• “Poison is a function of dose.” Acute poisonings are rarer these days, but with more sophisticated monitoring, we are more aware of chronic poisoning situations. Some things we eat in small amounts are good for us, like iodine. Swallow a bottle and you are poisoned.
  • Always question the source of the warnings. A number of environmental groups are dependent on crises for funding. If there isn’t a real one, they may make it up to keep themselves in the spotlight and their funding coming in.
  • Minute quantities of some substances–parts per million or even parts per billion–can cause delayed toxic reactions, especially if they do not rapidly biodegrade. Remember how DDT did not kill predator birds like Bald Eagles or Peregrine Falcons, but caused thinning of their eggshells, which meant that incubating birds crushed the shells of their young. What does low-term chronic DDT accumulation do to people? No one is quite sure. The question is do you want to wait to see if it just affects birds, or do you see the birds as a warning sign of what is possible for people?

I asked Dick Wade if he ate fish. “Not large pelagic ones like shark or swordfish. Small ones, like cod and salmon, sure,” he added, noting that he loves to fish.

Let’s not forget some good news. Mercury in the sediment cores from inland lakes within the Great Lakes region have decreased by about 20 percent since the mid-1980s. And, mercury concentrations in walleye, largemouth bass, lake trout, and herring gull eggs in the Great Lakes region are also declining (pdf).

Sportsmen should be more aware of toxic chemicals than most. Every state has issued fish consumption advisories covering at least some of their lakes or rivers, and those advisories are printed in the fish and game regulations. They generally will tell you how many “meals” (eight ounces) of that species in a certain body of water they feel is safe to eat per month. In general, the most nasty stuff accumulates in the biggest fish, and those that are bottom feeders, like carp and suckers.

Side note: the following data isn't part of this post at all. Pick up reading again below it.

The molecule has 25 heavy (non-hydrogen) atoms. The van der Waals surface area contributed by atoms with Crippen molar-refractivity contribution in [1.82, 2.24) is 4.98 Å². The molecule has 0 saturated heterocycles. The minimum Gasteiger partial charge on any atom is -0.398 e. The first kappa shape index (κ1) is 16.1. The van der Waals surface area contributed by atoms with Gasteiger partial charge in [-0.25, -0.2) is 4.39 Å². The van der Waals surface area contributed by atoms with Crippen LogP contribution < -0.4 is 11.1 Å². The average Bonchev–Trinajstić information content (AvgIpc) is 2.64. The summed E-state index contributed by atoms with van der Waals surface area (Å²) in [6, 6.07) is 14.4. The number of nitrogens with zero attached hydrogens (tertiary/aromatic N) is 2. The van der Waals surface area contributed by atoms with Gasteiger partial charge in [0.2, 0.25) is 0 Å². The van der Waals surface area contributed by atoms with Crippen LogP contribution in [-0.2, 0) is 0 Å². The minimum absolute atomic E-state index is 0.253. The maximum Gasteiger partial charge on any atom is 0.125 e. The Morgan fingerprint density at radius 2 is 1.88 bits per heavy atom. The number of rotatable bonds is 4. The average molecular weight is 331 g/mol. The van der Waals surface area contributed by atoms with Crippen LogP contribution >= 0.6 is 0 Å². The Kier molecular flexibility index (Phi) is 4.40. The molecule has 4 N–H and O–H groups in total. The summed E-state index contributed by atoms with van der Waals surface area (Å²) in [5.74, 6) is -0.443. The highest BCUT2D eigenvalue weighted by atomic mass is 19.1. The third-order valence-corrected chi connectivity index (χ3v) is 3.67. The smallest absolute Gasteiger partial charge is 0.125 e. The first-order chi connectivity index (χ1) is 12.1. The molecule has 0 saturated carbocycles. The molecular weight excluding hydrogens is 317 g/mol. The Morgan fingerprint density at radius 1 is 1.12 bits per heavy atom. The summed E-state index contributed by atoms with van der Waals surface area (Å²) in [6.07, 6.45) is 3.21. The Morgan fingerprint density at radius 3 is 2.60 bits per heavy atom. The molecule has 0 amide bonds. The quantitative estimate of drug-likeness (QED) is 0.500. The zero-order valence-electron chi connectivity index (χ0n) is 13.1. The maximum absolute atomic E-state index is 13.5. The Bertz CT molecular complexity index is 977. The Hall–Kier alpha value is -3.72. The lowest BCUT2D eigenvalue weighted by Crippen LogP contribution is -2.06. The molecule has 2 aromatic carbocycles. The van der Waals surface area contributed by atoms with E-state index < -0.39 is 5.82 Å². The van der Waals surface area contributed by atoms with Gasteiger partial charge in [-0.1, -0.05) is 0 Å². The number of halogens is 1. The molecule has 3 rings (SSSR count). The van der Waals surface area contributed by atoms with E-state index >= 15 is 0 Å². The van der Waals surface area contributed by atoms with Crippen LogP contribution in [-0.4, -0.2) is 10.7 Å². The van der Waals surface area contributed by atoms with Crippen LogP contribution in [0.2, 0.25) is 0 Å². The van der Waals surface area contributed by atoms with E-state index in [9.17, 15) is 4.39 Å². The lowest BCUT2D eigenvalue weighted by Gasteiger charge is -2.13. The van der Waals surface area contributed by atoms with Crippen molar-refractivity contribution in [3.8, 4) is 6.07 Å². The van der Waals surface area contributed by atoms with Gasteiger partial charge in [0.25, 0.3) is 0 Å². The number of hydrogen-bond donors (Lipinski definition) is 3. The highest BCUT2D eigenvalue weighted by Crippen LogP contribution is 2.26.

If you really want to find out what’s going on with the safety of eating fish in waters you frequent, check with your state fishing regulations. EPA also has a national list of fish advisories on its website.

In addition, the FDA recommends that “women of childbearing age and young children avoid those species of fish and seafood known to contain high concentrations of mercury. For women and young children, the Food and Drug Administration (FDA) and Environmental Protection Agency (EPA) currently recommend against eating any shark, swordfish, king mackerel, and tilefish, and also limiting consumption of albacore tuna to one meal per week.”

You can reduce the amount of most all persistent pesticides when cleaning your fish. Remove skin, fat and internal organs and DDT, PCB, and so on will largely be gone. Mercury accumulates in the muscle tissue, which is what you eat.

Regardless of all these warnings, you still can fish and catch and release. And, the EPA and the USDA have reported that fish in Alaska have mercury levels far below other places in the U.S. so maybe the warnings will inspire you to plan your next trip to the Pacific Northwest and Alaska to stock up the freezer on salmon, halibut, mackerel, and cod. It always helps to have a good dream or two.

Another way to cope with the toxic chemical blues

In an effort to clean up toxic wastes, many cities and some environmental groups have created special places where you can drop off old toxic chemicals. Some of these places aren’t properly run or protected. Earlier in our careers, both Dick Wade and I consulted with federal agencies on environmental health and possible terrorism. In conversations with Dick aided by a toxic chemical called “beer,” we fantasized about what could happen if a group of terrorists got hold of some of the common toxic pesticides that end up sitting in storage in some of these clean-up centers.

Combining that scenario with my interest in game wardens, I’ve written a techno-thriller novel, LD-50, about a federal game warden that uses modern science and ancient wisdom to catch a terrorist who is using old pesticides as toxic weapons. Wade checked out the science in the novel and says that it’s valid, so this is grounded fiction that some other reviewers have enjoyed.

To my loyal readers at OutdoorHub, I’d like to make you a special offer. You can download the book as an eBook from Amazon.com, Barnes and Noble, etc. for $4.95. BUT, if you go to Smashwords, you can get the book half-price, $2.48, by using this Coupon Code: LY39Q. The offer expires August 16, 2013. See reviews and a book trailer here.

Image by Sturmovik on the Wikimedia Commons

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2 thoughts on “The Toxic Chemical Blues

  1. Doesn’t any one else care enough to scream at congress to stop defunding the EPA, and other regulatory services? Does the American Dream mean so little that we are apathetic to the point of laying down for industry to bullldoze right over the future of America’s great outdoors? We should be screaming with joined voices to stop this disgrace, and disrespect to America.